Fentanyl is a synthetic opioid found in both prescription and illicit forms. It is available as a pill, white powder, spray, sublingual film, or as time-release formulas in gel patches or lollipops. Hospitals sometimes administer it via injection. Illicit versions of fentanyl are typically in powder form.
Fentanyl is a human-made painkiller similar to heroin, but as much as 50 times more powerful. Clinically, it is employed to relieve severe pain, such as during or following surgery or injury. It may also be used on a long-term basis for chronic conditions such as cancer or palliative care.
Common brand names for fentanyl include, but are not limited to, the following:
Actiq – Actiq, or fentanyl citrate, is a lozenge attached to a plastic stick, similar to a lollipop placed under the tongue. It is used to treat “breakthrough” pain related to cancer that is not controlled by other medications.
Duragesic – Duragesic is a transdermal gel patch prescribed to treat moderate-severe pain. Its analgesic effects can last for up to 72 hours.
Sublimaze – Sublimaze, an injectable form of fentanyl, is usually administered in hospitals, and often alongside anesthetics. It is used to mitigate pain before, during, and following surgeries.
Subsys – Subsys is a sublingual spray administered under the tongue that delivers immediate pain relief. Like Actiq, its primary purpose is to address breakthrough, cancer-related pain.
Fentanyl Abuse and Effects
Like other opioids, fentanyl works by binding to receptors in the brain and boosting the production of feel-good neurochemicals such dopamine. For this reason, people who routinely use fentanyl are at high risk for dependence and addiction, regardless of whether it is taken as directed by a doctor or illegally.
Those who use fentanyl in amounts excessive of prescription doses or illicitly will experience euphoria and relaxation similar to feelings induced by morphine and heroin, albeit more intensely.
Common side effects of fentanyl abuse may include the following:
- Slowed breathing
- Blurred vision
Fentanyl abuse is especially hazardous to those without a high tolerance to opioids. The risk of overdose is further increased when an individual without tolerance abuses it. Combining fentanyl with illegal drugs, such as heroin, cocaine, or meth, can amplify the substance’s harmful effects.
The abuse of fentanyl can perilously depress a person’s respiratory system leading to a life-threatening overdose. A fentanyl overdose is considered to be a medical emergency that requires immediate intervention.
A person who has been exposed to fentanyl may encounter the following symptoms:
- Respiratory arrest
- Nervous system depression
- Loss of consciousness
If you or someone you know is experiencing the aforementioned symptoms related to fentanyl use, you must call 911 immediately. First responders can administer Narcan (naloxone), a medication that reverses the effects of opioids and can, as a result, save a life.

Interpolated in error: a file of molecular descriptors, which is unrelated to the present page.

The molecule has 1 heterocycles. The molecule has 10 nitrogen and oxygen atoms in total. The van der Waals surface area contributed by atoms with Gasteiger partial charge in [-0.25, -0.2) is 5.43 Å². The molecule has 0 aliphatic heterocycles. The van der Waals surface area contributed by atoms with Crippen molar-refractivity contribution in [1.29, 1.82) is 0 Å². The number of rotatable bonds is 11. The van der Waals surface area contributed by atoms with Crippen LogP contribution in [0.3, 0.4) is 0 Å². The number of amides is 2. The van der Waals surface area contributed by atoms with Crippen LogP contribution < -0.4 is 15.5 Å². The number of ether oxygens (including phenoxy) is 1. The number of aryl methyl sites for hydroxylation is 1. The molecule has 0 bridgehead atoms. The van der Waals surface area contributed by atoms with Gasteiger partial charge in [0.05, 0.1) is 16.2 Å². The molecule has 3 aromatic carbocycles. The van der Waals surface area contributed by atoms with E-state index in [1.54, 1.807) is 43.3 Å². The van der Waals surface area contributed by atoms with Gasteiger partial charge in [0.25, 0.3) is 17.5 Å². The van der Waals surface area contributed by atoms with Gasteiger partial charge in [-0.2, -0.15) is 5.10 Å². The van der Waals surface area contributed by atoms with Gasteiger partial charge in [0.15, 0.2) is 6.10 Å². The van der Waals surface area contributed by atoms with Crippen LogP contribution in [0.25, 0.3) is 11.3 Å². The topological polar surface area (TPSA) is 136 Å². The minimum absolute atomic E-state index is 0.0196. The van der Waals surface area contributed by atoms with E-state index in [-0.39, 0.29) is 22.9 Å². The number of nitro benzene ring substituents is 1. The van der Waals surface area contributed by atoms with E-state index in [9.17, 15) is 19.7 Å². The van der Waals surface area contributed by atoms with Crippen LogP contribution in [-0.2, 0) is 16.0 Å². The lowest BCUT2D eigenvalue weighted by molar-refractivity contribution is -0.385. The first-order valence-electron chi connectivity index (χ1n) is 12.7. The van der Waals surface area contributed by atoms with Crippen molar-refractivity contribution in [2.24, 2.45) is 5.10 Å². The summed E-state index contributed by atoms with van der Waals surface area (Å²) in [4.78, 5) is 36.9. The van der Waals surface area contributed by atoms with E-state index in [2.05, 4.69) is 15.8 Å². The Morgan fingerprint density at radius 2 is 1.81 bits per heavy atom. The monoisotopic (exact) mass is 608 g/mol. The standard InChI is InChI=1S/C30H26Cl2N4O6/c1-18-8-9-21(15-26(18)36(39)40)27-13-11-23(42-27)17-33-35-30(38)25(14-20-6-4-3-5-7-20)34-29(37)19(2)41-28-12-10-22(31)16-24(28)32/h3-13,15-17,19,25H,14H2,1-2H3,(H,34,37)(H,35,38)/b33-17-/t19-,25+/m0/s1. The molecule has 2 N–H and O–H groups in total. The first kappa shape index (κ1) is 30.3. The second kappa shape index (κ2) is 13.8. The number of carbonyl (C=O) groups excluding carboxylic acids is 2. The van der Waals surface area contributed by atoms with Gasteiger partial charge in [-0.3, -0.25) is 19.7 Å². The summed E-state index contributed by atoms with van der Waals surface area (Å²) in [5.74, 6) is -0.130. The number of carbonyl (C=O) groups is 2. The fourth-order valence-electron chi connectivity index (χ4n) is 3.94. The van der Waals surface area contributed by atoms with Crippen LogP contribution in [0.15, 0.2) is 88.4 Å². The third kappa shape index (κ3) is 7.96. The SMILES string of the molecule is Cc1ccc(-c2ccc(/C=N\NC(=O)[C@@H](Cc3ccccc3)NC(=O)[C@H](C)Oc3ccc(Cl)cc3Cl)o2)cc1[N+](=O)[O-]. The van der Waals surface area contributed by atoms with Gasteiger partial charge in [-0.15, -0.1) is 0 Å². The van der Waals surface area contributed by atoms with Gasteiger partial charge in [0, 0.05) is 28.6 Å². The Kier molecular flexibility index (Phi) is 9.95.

What Does Fentanyl Addiction Look Like?
Signs of addiction include the following:
- Tolerance, characterized by the need to use ever-increasing amounts to achieve the desired effect
- Physical dependence and withdrawal symptoms upon cessation of use
- Using to avoid withdrawal symptoms
- Obsession with obtaining and using fentanyl
- Being unable to stop using despite having the desire to do so
- Neglect of social activities due to the need to use fentanyl
- Using fentanyl despite the incurrence of adverse effects
- Significant physical and mental health issues
- Strained or broken interpersonal relationships
- Poor performance professionally or academically
- Financial problems
- Social withdrawal
- Arrest and incarceration
- An overwhelming sense of hopelessness and suicidal ideations
Drug dependence is both physical and psychological in nature. When the brain is repeatedly exposed to a substance, it adapts to its presence, and functioning is altered. Dependence commonly leads to full-blown addiction in which the person engages in compulsive drug-seeking despite encountering adverse consequences as a result.
Many individuals who become dependent on opioids or other substances have a genetic predilection to addiction. Others are at an increased risk due to severe health disorders. Some start using fentanyl legitimately to treat pain and end up abusing it and becoming dependent. Health problems are not limited to those which are physical, however. If a person has a mental health condition, he or she may be more likely to abuse substances as a means of self-medication.
Getting Help for Opioid Addiction
Opioid addiction is an extremely dangerous condition that usually requires long-term professional treatment. People who are dependent on opioids such as fentanyl need to undergo a medical detox followed by a comprehensive, evidence-based addiction treatment program.
Just Believe Detox and Just Believe Recovery centers offer treatment for substance abuse and mental health issues in both partial hospitalization and inpatient formats. We employ compassionate, highly-skilled staff committed to providing each person we treat with all of the tools and support they need to experience a full recovery.
If you or someone you love is ready to break the cycle of addiction, contact us today and find out how we can help!